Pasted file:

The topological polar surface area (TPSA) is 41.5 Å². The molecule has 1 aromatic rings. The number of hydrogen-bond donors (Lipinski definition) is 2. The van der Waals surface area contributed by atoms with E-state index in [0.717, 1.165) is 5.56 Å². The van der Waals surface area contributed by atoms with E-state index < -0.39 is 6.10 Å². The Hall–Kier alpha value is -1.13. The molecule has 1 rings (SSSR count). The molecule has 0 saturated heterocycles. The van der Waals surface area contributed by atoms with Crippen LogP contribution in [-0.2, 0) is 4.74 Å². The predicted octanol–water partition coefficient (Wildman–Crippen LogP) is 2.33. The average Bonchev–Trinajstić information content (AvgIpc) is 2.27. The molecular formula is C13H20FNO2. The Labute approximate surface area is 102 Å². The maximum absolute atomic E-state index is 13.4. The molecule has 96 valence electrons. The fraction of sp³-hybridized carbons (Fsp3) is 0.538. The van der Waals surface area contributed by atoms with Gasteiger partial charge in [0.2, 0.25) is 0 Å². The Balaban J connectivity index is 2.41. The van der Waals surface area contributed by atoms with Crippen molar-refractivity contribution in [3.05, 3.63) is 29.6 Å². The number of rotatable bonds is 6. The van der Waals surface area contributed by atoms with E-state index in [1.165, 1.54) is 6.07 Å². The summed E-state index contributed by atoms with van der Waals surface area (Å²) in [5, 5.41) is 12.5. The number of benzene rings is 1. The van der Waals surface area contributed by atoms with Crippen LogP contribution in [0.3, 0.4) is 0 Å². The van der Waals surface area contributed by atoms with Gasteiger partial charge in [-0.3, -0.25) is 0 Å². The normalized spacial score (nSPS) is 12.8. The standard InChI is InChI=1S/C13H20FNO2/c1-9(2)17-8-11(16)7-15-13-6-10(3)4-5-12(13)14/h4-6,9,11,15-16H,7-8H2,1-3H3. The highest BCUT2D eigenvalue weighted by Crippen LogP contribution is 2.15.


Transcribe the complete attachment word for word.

The topological polar surface area (TPSA) is 41.5 Å². The molecule has 1 aromatic rings. The number of hydrogen-bond donors (Lipinski definition) is 2. The van der Waals surface area contributed by atoms with E-state index in [0.717, 1.165) is 5.56 Å². The van der Waals surface area contributed by atoms with E-state index < -0.39 is 6.10 Å². The Hall–Kier alpha value is -1.13. The molecule has 1 rings (SSSR count). The molecule has 0 saturated heterocycles. The van der Waals surface area contributed by atoms with Crippen LogP contribution in [-0.2, 0) is 4.74 Å². The predicted octanol–water partition coefficient (Wildman–Crippen LogP) is 2.33. The average Bonchev–Trinajstić information content (AvgIpc) is 2.27. The molecular formula is C13H20FNO2. The Labute approximate surface area is 102 Å². The maximum absolute atomic E-state index is 13.4. The molecule has 96 valence electrons. The fraction of sp³-hybridized carbons (Fsp3) is 0.538. The van der Waals surface area contributed by atoms with Gasteiger partial charge in [0.2, 0.25) is 0 Å². The Balaban J connectivity index is 2.41. The van der Waals surface area contributed by atoms with Crippen molar-refractivity contribution in [3.05, 3.63) is 29.6 Å². The number of rotatable bonds is 6. The van der Waals surface area contributed by atoms with E-state index in [1.165, 1.54) is 6.07 Å². The summed E-state index contributed by atoms with van der Waals surface area (Å²) in [5, 5.41) is 12.5. The number of benzene rings is 1. The van der Waals surface area contributed by atoms with Crippen LogP contribution in [0.3, 0.4) is 0 Å². The van der Waals surface area contributed by atoms with Gasteiger partial charge in [-0.3, -0.25) is 0 Å². The normalized spacial score (nSPS) is 12.8. The standard InChI is InChI=1S/C13H20FNO2/c1-9(2)17-8-11(16)7-15-13-6-10(3)4-5-12(13)14/h4-6,9,11,15-16H,7-8H2,1-3H3. The highest BCUT2D eigenvalue weighted by Crippen LogP contribution is 2.15.